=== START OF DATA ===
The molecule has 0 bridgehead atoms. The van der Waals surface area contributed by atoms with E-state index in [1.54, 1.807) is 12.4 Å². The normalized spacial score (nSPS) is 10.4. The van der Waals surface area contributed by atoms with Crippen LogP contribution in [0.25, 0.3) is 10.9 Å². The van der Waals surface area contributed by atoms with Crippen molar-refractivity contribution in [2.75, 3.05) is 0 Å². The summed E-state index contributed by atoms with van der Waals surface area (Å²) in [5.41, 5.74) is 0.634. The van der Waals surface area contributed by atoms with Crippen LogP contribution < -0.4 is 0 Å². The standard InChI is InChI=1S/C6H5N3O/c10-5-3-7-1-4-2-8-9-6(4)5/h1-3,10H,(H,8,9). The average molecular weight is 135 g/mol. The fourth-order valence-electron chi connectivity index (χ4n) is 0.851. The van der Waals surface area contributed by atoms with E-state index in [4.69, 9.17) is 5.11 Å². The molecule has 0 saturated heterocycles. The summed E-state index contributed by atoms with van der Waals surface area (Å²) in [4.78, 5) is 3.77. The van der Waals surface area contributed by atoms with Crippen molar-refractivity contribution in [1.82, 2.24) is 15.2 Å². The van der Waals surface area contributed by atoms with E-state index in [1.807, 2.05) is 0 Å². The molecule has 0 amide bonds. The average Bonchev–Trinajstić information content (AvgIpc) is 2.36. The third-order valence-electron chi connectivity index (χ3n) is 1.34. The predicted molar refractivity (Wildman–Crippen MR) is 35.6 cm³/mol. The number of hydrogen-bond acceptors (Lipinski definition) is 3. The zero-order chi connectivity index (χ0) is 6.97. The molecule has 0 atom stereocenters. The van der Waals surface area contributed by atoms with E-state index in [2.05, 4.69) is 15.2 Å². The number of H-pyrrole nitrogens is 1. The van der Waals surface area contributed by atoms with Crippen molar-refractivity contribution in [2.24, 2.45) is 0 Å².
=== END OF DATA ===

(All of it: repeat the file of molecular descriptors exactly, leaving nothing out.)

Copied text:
The molecule has 0 bridgehead atoms. The van der Waals surface area contributed by atoms with E-state index in [1.54, 1.807) is 12.4 Å². The normalized spacial score (nSPS) is 10.4. The van der Waals surface area contributed by atoms with Crippen LogP contribution in [0.25, 0.3) is 10.9 Å². The van der Waals surface area contributed by atoms with Crippen molar-refractivity contribution in [2.75, 3.05) is 0 Å². The summed E-state index contributed by atoms with van der Waals surface area (Å²) in [5.41, 5.74) is 0.634. The van der Waals surface area contributed by atoms with Crippen LogP contribution < -0.4 is 0 Å². The standard InChI is InChI=1S/C6H5N3O/c10-5-3-7-1-4-2-8-9-6(4)5/h1-3,10H,(H,8,9). The average molecular weight is 135 g/mol. The fourth-order valence-electron chi connectivity index (χ4n) is 0.851. The van der Waals surface area contributed by atoms with E-state index in [4.69, 9.17) is 5.11 Å². The molecule has 0 saturated heterocycles. The summed E-state index contributed by atoms with van der Waals surface area (Å²) in [4.78, 5) is 3.77. The van der Waals surface area contributed by atoms with Crippen molar-refractivity contribution in [1.82, 2.24) is 15.2 Å². The van der Waals surface area contributed by atoms with E-state index in [1.807, 2.05) is 0 Å². The molecule has 0 amide bonds. The average Bonchev–Trinajstić information content (AvgIpc) is 2.36. The third-order valence-electron chi connectivity index (χ3n) is 1.34. The predicted molar refractivity (Wildman–Crippen MR) is 35.6 cm³/mol. The number of hydrogen-bond acceptors (Lipinski definition) is 3. The zero-order chi connectivity index (χ0) is 6.97. The molecule has 0 atom stereocenters. The van der Waals surface area contributed by atoms with E-state index in [2.05, 4.69) is 15.2 Å². The number of H-pyrrole nitrogens is 1. The van der Waals surface area contributed by atoms with Crippen molar-refractivity contribution in [2.24, 2.45) is 0 Å².